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Cheryl Davison:

The Aboriginal People of the Far South Coast NSW are resilient and strong. We are creative and diverse. We are the people that live between the mountains and the sea, the Black Duck people, the Yuin. We are made up of the 13 tribes.

Our elders have lived through the chaos of colonization, yet managed to preserve our ancient creation stories that we now use to teach culture and to enrich our lives and that of our children’s and many other people living on Yuin Country, willing to listen and learn.
A portrait photo of Cheryl Davison, Aboriginal Creative Producer at Four Winds Festivals.

Cultural affiliations/language group: Walbunja and Ngarigo

Community focus: Yuin country, Narooma to Eden

Position: Aboriginal Creative Producer

Employer: Four Winds

Interests: Language, historical research, cultural education, art, storytelling and music.


Cheryl Davison is a Walbunja, Ngarigo woman. As a child she spent precious time sitting next to her grandfather in his old wooden boat on the shores of Wallaga Lake on the Far South Coast of New South Wales.

Cheryl’s grandmother was a Ngarigo woman from the Snowy Mountains region of New South Wales. As a young child, Cheryl’s grandmother was stolen away from country and never had the chance to return home in her lifetime.

Growing up, Cheryl felt privileged to be around many of her Elders and the community, listening to stories of the Yuin people.

Cheryl has studied and taught visual arts, graphic arts and printmaking. It was these foundations that shaped her life and fostered the artist and storyteller that she has become, exhibiting nationally and internationally.

She also sits on the Gulaga National Park Board of Management that governs the direction of care for the Yuin people’s beloved and sacred mountain.

Cheryl is dedicated to her people, committed to healing the rifts caused by Australia’s devastating colonisation and steadfast in honouring her elders’ visions for her people and culture to be united, and strong — reasserting themselves in a world that is in desperate need of this ancient wisdom.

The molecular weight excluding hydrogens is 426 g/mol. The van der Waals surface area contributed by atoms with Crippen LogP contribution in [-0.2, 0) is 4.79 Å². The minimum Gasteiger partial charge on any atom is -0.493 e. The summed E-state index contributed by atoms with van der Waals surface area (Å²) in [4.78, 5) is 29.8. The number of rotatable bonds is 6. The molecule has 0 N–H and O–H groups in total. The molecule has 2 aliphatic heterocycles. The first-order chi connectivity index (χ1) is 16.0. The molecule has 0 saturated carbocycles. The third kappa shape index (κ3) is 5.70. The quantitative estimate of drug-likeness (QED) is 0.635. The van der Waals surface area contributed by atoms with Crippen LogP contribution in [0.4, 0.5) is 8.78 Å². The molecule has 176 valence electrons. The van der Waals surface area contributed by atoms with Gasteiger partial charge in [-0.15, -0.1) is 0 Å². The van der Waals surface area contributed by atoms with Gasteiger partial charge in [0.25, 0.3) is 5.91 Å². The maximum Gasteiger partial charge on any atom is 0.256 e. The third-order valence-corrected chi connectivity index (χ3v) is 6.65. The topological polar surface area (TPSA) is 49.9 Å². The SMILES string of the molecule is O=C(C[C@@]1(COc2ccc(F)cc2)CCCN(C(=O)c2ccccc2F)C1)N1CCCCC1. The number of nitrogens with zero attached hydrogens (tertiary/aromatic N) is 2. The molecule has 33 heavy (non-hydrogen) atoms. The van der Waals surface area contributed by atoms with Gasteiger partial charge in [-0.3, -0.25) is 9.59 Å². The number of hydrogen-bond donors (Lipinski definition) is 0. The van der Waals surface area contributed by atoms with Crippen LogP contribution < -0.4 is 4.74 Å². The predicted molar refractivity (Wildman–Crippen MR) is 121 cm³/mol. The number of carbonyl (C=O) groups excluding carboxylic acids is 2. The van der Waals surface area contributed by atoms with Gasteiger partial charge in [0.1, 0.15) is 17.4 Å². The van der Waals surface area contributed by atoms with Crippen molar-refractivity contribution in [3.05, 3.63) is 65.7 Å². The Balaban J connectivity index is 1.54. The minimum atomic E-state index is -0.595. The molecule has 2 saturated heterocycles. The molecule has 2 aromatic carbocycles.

'As an artist, my project was always destined to be creative. That is why working in an environment brimming with quality musicians, imaginative producers and highly experienced event organisers is perfect for presenting our language, stories, history and aspirations to our own people, and to the wider community.

Supporting my community to present their experiences creatively returns them to their culture. It is what Yuin have done for millennia — sung, danced, told stories, painted our country and Dreaming. Creating and presenting works that tell old and new stories keeps us relevant and enduring as the oldest culture on earth.

My project, known as Bulwal Buradja — Strong Tomorrow, involves the establishment of a Koori Community Choir. The choir meets on a regular basis developing skills, repertoire and confidence to sing in front of large audiences, including at the Four Winds 2020 Easter Festival. Through this project, community will learn and revitalise language through song.

Also as part of Bulwal Buradja — Strong Tomorrow, plans are afoot to reignite the traditional skill among our local community people of making a possum cloak. The white possum cloak is central to our identity and that of Mount Gulaga.

I will also work with my community’s wonderful dancers and choreographers to bring to life an old song about fishing with the winds. My project will bring our culture to life; it will not be in a museum, but dancing about informing audiences and inspiring my people – helping us stand tall.'

Banner photo: Steve Back Photography

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